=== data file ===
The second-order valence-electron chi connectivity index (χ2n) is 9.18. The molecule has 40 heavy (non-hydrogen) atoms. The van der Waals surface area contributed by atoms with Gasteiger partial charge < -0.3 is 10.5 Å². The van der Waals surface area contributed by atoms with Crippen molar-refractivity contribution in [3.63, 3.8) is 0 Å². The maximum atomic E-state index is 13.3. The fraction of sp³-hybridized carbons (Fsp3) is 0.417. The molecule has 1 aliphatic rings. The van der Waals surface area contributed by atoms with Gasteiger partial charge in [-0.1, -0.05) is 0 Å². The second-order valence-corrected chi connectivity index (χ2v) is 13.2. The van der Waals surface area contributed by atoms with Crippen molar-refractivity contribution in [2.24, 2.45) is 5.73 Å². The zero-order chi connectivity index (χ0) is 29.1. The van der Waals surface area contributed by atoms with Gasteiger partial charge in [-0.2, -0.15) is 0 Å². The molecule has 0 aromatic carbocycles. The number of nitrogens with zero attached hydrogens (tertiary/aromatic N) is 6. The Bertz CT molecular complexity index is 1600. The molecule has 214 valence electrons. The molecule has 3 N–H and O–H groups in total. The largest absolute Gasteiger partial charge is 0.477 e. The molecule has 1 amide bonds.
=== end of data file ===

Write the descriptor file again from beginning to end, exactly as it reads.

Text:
The second-order valence-electron chi connectivity index (χ2n) is 9.18. The molecule has 40 heavy (non-hydrogen) atoms. The van der Waals surface area contributed by atoms with Gasteiger partial charge < -0.3 is 10.5 Å². The van der Waals surface area contributed by atoms with Crippen molar-refractivity contribution in [3.63, 3.8) is 0 Å². The maximum atomic E-state index is 13.3. The fraction of sp³-hybridized carbons (Fsp3) is 0.417. The molecule has 1 aliphatic rings. The van der Waals surface area contributed by atoms with Gasteiger partial charge in [-0.1, -0.05) is 0 Å². The second-order valence-corrected chi connectivity index (χ2v) is 13.2. The van der Waals surface area contributed by atoms with Crippen molar-refractivity contribution in [2.24, 2.45) is 5.73 Å². The zero-order chi connectivity index (χ0) is 29.1. The van der Waals surface area contributed by atoms with Gasteiger partial charge in [-0.2, -0.15) is 0 Å². The molecule has 0 aromatic carbocycles. The number of nitrogens with zero attached hydrogens (tertiary/aromatic N) is 6. The Bertz CT molecular complexity index is 1600. The molecule has 214 valence electrons. The molecule has 3 N–H and O–H groups in total. The largest absolute Gasteiger partial charge is 0.477 e. The molecule has 1 amide bonds.